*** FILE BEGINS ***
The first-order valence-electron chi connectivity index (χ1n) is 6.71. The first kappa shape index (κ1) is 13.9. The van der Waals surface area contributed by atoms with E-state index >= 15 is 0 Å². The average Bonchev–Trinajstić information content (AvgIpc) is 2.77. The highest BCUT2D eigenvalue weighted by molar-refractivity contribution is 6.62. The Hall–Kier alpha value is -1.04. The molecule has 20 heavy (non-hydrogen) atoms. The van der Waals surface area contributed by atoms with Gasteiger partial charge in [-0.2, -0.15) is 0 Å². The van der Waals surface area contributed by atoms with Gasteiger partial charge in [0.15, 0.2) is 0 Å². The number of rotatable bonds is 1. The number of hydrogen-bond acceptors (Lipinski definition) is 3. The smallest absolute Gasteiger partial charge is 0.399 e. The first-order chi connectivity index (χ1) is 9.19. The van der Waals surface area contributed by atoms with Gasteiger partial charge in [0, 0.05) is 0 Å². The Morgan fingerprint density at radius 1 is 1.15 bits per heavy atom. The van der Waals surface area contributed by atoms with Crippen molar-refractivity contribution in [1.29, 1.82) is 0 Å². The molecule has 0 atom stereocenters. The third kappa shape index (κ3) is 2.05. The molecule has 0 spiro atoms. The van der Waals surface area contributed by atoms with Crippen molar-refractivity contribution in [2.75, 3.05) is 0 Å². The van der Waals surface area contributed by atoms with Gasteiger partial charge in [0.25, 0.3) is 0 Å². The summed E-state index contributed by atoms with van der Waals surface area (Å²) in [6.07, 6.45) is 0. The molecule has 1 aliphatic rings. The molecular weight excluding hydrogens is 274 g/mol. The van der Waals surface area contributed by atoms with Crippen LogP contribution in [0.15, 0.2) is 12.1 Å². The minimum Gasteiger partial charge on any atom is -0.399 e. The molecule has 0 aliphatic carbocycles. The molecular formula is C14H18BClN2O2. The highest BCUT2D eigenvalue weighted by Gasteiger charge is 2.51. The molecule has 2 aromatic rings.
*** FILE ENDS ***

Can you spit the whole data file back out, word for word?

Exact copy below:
The first-order valence-electron chi connectivity index (χ1n) is 6.71. The first kappa shape index (κ1) is 13.9. The van der Waals surface area contributed by atoms with E-state index >= 15 is 0 Å². The average Bonchev–Trinajstić information content (AvgIpc) is 2.77. The highest BCUT2D eigenvalue weighted by molar-refractivity contribution is 6.62. The Hall–Kier alpha value is -1.04. The molecule has 20 heavy (non-hydrogen) atoms. The van der Waals surface area contributed by atoms with Gasteiger partial charge in [-0.2, -0.15) is 0 Å². The van der Waals surface area contributed by atoms with Gasteiger partial charge in [0.15, 0.2) is 0 Å². The number of rotatable bonds is 1. The number of hydrogen-bond acceptors (Lipinski definition) is 3. The smallest absolute Gasteiger partial charge is 0.399 e. The first-order chi connectivity index (χ1) is 9.19. The van der Waals surface area contributed by atoms with Gasteiger partial charge in [0, 0.05) is 0 Å². The Morgan fingerprint density at radius 1 is 1.15 bits per heavy atom. The van der Waals surface area contributed by atoms with Crippen molar-refractivity contribution in [1.29, 1.82) is 0 Å². The molecule has 0 atom stereocenters. The third kappa shape index (κ3) is 2.05. The molecule has 0 spiro atoms. The van der Waals surface area contributed by atoms with Crippen molar-refractivity contribution in [2.75, 3.05) is 0 Å². The van der Waals surface area contributed by atoms with Gasteiger partial charge in [0.25, 0.3) is 0 Å². The summed E-state index contributed by atoms with van der Waals surface area (Å²) in [6.07, 6.45) is 0. The molecule has 1 aliphatic rings. The molecular weight excluding hydrogens is 274 g/mol. The van der Waals surface area contributed by atoms with Crippen LogP contribution in [0.15, 0.2) is 12.1 Å². The minimum Gasteiger partial charge on any atom is -0.399 e. The molecule has 0 aliphatic carbocycles. The molecular formula is C14H18BClN2O2. The highest BCUT2D eigenvalue weighted by Gasteiger charge is 2.51. The molecule has 2 aromatic rings.